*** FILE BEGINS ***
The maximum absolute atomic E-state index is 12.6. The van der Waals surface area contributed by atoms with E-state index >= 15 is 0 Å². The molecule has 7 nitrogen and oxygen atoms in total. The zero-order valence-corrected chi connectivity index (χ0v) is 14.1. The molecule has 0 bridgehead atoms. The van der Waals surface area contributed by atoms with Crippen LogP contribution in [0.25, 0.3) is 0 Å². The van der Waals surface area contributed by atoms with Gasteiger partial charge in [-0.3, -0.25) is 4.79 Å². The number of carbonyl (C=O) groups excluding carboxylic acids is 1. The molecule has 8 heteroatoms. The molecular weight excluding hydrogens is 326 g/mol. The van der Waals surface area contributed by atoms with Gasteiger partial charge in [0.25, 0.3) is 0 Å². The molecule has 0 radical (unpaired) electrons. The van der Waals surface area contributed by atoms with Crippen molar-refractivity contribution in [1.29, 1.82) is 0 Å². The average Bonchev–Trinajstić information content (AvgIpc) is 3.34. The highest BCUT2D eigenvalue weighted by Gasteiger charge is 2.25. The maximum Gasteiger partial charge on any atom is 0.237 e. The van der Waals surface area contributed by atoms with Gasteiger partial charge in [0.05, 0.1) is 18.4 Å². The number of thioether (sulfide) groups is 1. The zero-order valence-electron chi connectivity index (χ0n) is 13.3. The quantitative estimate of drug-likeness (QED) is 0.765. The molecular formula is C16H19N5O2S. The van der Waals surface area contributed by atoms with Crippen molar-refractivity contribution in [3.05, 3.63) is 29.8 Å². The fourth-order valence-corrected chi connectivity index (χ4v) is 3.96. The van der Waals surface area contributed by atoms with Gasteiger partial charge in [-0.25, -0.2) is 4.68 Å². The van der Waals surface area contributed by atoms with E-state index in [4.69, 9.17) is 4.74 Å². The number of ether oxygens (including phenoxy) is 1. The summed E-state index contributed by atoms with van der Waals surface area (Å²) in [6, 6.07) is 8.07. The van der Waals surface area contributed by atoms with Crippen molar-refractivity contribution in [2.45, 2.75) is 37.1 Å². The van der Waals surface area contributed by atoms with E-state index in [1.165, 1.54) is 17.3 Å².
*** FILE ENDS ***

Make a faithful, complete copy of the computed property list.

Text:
The maximum absolute atomic E-state index is 12.6. The van der Waals surface area contributed by atoms with E-state index >= 15 is 0 Å². The molecule has 7 nitrogen and oxygen atoms in total. The zero-order valence-corrected chi connectivity index (χ0v) is 14.1. The molecule has 0 bridgehead atoms. The van der Waals surface area contributed by atoms with Crippen LogP contribution in [0.25, 0.3) is 0 Å². The van der Waals surface area contributed by atoms with Gasteiger partial charge in [-0.3, -0.25) is 4.79 Å². The number of carbonyl (C=O) groups excluding carboxylic acids is 1. The molecule has 8 heteroatoms. The molecular weight excluding hydrogens is 326 g/mol. The van der Waals surface area contributed by atoms with Gasteiger partial charge in [0.25, 0.3) is 0 Å². The molecule has 0 radical (unpaired) electrons. The van der Waals surface area contributed by atoms with Crippen molar-refractivity contribution in [1.29, 1.82) is 0 Å². The average Bonchev–Trinajstić information content (AvgIpc) is 3.34. The highest BCUT2D eigenvalue weighted by Gasteiger charge is 2.25. The maximum Gasteiger partial charge on any atom is 0.237 e. The van der Waals surface area contributed by atoms with Gasteiger partial charge in [0.05, 0.1) is 18.4 Å². The number of thioether (sulfide) groups is 1. The zero-order valence-electron chi connectivity index (χ0n) is 13.3. The quantitative estimate of drug-likeness (QED) is 0.765. The molecular formula is C16H19N5O2S. The van der Waals surface area contributed by atoms with Crippen molar-refractivity contribution in [3.05, 3.63) is 29.8 Å². The fourth-order valence-corrected chi connectivity index (χ4v) is 3.96. The van der Waals surface area contributed by atoms with Gasteiger partial charge in [-0.25, -0.2) is 4.68 Å². The van der Waals surface area contributed by atoms with E-state index in [4.69, 9.17) is 4.74 Å². The number of ether oxygens (including phenoxy) is 1. The summed E-state index contributed by atoms with van der Waals surface area (Å²) in [6, 6.07) is 8.07. The van der Waals surface area contributed by atoms with Crippen molar-refractivity contribution in [2.45, 2.75) is 37.1 Å². The van der Waals surface area contributed by atoms with E-state index in [1.165, 1.54) is 17.3 Å².